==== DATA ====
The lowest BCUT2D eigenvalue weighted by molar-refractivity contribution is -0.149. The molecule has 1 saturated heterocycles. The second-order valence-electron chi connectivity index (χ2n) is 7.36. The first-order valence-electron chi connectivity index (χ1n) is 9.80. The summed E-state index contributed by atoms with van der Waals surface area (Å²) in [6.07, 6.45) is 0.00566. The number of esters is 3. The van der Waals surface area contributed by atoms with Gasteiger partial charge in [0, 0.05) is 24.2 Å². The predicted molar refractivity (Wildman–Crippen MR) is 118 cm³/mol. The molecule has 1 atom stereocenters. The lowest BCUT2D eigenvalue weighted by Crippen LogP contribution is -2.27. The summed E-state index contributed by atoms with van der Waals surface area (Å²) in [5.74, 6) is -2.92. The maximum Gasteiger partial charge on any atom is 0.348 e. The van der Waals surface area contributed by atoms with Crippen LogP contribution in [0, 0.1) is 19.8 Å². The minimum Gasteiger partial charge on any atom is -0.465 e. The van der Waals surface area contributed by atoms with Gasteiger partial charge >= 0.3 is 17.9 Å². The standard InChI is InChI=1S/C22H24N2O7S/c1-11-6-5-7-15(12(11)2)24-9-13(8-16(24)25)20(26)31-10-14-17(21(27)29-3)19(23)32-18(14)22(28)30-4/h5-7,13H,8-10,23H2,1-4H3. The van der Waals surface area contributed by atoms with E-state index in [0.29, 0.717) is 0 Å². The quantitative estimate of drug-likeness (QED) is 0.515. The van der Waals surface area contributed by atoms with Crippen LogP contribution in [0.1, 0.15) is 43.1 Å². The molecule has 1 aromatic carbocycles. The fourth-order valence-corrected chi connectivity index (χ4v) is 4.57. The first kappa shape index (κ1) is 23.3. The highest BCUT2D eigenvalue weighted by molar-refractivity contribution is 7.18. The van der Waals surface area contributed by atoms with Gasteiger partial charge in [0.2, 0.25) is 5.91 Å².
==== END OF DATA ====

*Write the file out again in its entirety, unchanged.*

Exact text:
The lowest BCUT2D eigenvalue weighted by molar-refractivity contribution is -0.149. The molecule has 1 saturated heterocycles. The second-order valence-electron chi connectivity index (χ2n) is 7.36. The first-order valence-electron chi connectivity index (χ1n) is 9.80. The summed E-state index contributed by atoms with van der Waals surface area (Å²) in [6.07, 6.45) is 0.00566. The number of esters is 3. The van der Waals surface area contributed by atoms with Gasteiger partial charge in [0, 0.05) is 24.2 Å². The predicted molar refractivity (Wildman–Crippen MR) is 118 cm³/mol. The molecule has 1 atom stereocenters. The lowest BCUT2D eigenvalue weighted by Crippen LogP contribution is -2.27. The summed E-state index contributed by atoms with van der Waals surface area (Å²) in [5.74, 6) is -2.92. The maximum Gasteiger partial charge on any atom is 0.348 e. The van der Waals surface area contributed by atoms with Crippen LogP contribution in [0, 0.1) is 19.8 Å². The minimum Gasteiger partial charge on any atom is -0.465 e. The van der Waals surface area contributed by atoms with Gasteiger partial charge >= 0.3 is 17.9 Å². The standard InChI is InChI=1S/C22H24N2O7S/c1-11-6-5-7-15(12(11)2)24-9-13(8-16(24)25)20(26)31-10-14-17(21(27)29-3)19(23)32-18(14)22(28)30-4/h5-7,13H,8-10,23H2,1-4H3. The van der Waals surface area contributed by atoms with E-state index in [0.29, 0.717) is 0 Å². The quantitative estimate of drug-likeness (QED) is 0.515. The van der Waals surface area contributed by atoms with Crippen LogP contribution in [0.1, 0.15) is 43.1 Å². The molecule has 1 aromatic carbocycles. The fourth-order valence-corrected chi connectivity index (χ4v) is 4.57. The first kappa shape index (κ1) is 23.3. The highest BCUT2D eigenvalue weighted by molar-refractivity contribution is 7.18. The van der Waals surface area contributed by atoms with Gasteiger partial charge in [0.2, 0.25) is 5.91 Å².